It’s not that I have any objection to the individual celebrities themselves, who include original Hamilton cast member Daveed Diggs as Troubadour leader Jamdolin (or Jambolin) and Ed Helms, whose talent I have admired since he started on The Daily Show nearly 20 years ago, as one of the Craggles. It’s the principle of the thing that I object to, not the individual celebrities.
With the exception of Ed Helms, the celebrities contributing character voices appear to be people of color, which was probably an attempt to add more diversity to the cast, an effort that I completely support. But I’m guessing that there are probably puppeteers of color in Canada and the United States who could have added diversity while still preserving the Muppet/Fraggle ethos.
Replacement Wembley Performer
The puppeteer who is performing Wembley now, Jordan Lockhart, appears to be one of those puppeteers of color whom I was just referring to. And that makes it a little awkward to say anything negative or critical about him, especially since I haven’t actually seen much of his performance.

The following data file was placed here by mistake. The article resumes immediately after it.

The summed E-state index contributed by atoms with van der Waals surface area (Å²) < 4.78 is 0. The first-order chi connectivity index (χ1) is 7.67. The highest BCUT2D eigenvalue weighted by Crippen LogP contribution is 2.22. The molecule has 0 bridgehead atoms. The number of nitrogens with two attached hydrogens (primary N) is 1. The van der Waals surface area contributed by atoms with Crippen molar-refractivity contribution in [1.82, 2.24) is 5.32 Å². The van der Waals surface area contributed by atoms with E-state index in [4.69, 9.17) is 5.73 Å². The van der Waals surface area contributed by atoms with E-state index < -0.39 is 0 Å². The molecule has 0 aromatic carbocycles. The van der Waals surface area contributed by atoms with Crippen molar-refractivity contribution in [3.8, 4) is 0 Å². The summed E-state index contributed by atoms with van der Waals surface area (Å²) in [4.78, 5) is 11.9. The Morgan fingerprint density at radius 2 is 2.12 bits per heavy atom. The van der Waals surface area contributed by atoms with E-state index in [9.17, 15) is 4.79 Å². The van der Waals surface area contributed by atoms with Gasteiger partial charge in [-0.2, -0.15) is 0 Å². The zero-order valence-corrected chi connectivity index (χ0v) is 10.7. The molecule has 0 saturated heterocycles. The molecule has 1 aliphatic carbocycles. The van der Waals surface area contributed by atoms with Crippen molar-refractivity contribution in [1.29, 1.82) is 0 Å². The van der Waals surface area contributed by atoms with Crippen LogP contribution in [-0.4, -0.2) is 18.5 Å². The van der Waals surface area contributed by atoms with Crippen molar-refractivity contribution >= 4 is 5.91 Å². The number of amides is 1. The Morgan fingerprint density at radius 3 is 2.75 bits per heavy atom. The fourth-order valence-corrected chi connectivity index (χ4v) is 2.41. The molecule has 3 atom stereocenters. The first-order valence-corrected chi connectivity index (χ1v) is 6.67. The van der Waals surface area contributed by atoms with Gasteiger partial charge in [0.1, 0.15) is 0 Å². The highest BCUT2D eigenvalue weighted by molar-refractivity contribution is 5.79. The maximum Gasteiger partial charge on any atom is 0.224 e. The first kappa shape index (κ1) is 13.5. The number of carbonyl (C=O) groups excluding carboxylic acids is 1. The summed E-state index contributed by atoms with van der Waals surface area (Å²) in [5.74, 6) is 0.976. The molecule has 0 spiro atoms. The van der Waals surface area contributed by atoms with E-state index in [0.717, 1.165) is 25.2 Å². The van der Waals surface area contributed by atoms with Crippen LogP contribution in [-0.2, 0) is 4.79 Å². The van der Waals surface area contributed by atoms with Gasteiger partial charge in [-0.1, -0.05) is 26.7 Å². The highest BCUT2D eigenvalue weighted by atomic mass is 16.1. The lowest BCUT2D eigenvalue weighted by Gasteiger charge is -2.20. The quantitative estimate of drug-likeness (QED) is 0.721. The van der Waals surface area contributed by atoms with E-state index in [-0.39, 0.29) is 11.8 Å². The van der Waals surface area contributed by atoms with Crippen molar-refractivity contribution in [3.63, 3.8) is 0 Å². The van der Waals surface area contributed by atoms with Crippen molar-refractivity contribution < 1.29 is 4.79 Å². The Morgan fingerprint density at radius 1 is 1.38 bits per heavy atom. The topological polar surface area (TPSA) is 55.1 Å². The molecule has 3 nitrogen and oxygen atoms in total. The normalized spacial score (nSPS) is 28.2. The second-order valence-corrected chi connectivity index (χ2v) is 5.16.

So I just want to say, on the off-chance that he or his fans are reading this: It’s nothing personal against him. I’m sure he’s a lovely, talented person, and I would have had critical things to say about anyone playing Wembley who is not Steve.
[ETA: Lockhart gave an interview to Tough Pigs on one of their 50 million podcasts, and I couldn’t even listen to it for 10 minutes before I got so angry that I had to turn it off. It might warrant a separate blog post, or it might not, but suffice it to say, I no longer care about trying to pre-emptively appease him or his would-be defenders.]